Why Healthcare Can Never Be A Public Good

Should health care be a public good? What does that mean? For most people the idea of a public good is simply something that is a good thing for society. Along those lines it is also assumed that the price of that good, if it is thought about at all, is low and made available to everyone. As it turns out there is more to it than that.

If we think about an actual public good we can get a feel for one of the basic requirements. Once a street light has been installed, anyone can use it at any time without any additional costs. It doesn’t matter how many people are on the street or looking from buildings along the street. In theory, someone from space could see the light from that streetlight. Regardless of the number of people, they will be able to use the illumination from that light.

Economists say that the light from the street lamp is non rivalrous. Just because one person is using the light doesn’t mean someone else can’t. Now contrast that with health care. It’s different because every minute of a doctor’s time, every hospital bed, and with every bandaid, if someone is using it no one else can. This is why health care can never be a public good. Unlike light, there is a finite quantity of health care available and each additional bit that is used has an associated cost.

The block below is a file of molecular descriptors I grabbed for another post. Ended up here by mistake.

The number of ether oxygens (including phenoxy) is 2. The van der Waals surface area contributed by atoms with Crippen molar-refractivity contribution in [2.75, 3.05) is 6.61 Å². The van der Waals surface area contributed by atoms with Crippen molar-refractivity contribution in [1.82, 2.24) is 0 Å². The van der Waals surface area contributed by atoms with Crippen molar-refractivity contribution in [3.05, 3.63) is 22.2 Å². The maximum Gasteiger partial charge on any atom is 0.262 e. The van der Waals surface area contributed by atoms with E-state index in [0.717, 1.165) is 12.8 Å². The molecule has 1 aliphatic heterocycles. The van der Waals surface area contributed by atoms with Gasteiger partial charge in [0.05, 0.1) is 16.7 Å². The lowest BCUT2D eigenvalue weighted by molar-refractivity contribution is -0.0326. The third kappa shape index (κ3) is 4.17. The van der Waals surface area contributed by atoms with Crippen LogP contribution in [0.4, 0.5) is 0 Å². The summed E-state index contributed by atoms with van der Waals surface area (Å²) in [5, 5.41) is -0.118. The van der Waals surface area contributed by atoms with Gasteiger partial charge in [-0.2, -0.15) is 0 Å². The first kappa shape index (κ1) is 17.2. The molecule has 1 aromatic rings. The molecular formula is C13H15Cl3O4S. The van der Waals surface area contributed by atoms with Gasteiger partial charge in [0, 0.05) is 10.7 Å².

That doesn’t mean that the state can’t provide that service but it’s important to keep in mind that there’s a reason that system is called a “single payer” system. Every aspect of health care has to be paid for and allocated. While what is and isn’t a public good may sound like an issue of economic semantics, it is vitally important to internalize the difference if we want to improve healthcare in the US.

Both the ACA and whatever it is that Republicans are proposing are about health insurance not healthcare. The underlying problem is that healthcare is too expensive, of course insuring against that will be expensive too. Policy targeting insurance accessibility does nothing to address the actual problem and will actually make things worse. My next couple of posts will be personal examples of that. While I am showing how current expectations of health insurance and the incentives they set up are making things worse, just keep in mind that all aspects of healthcare are personal and all need to be paid for somehow. We need to think about lowering costs, accessibility will follow. Stay tuned for some practical examples…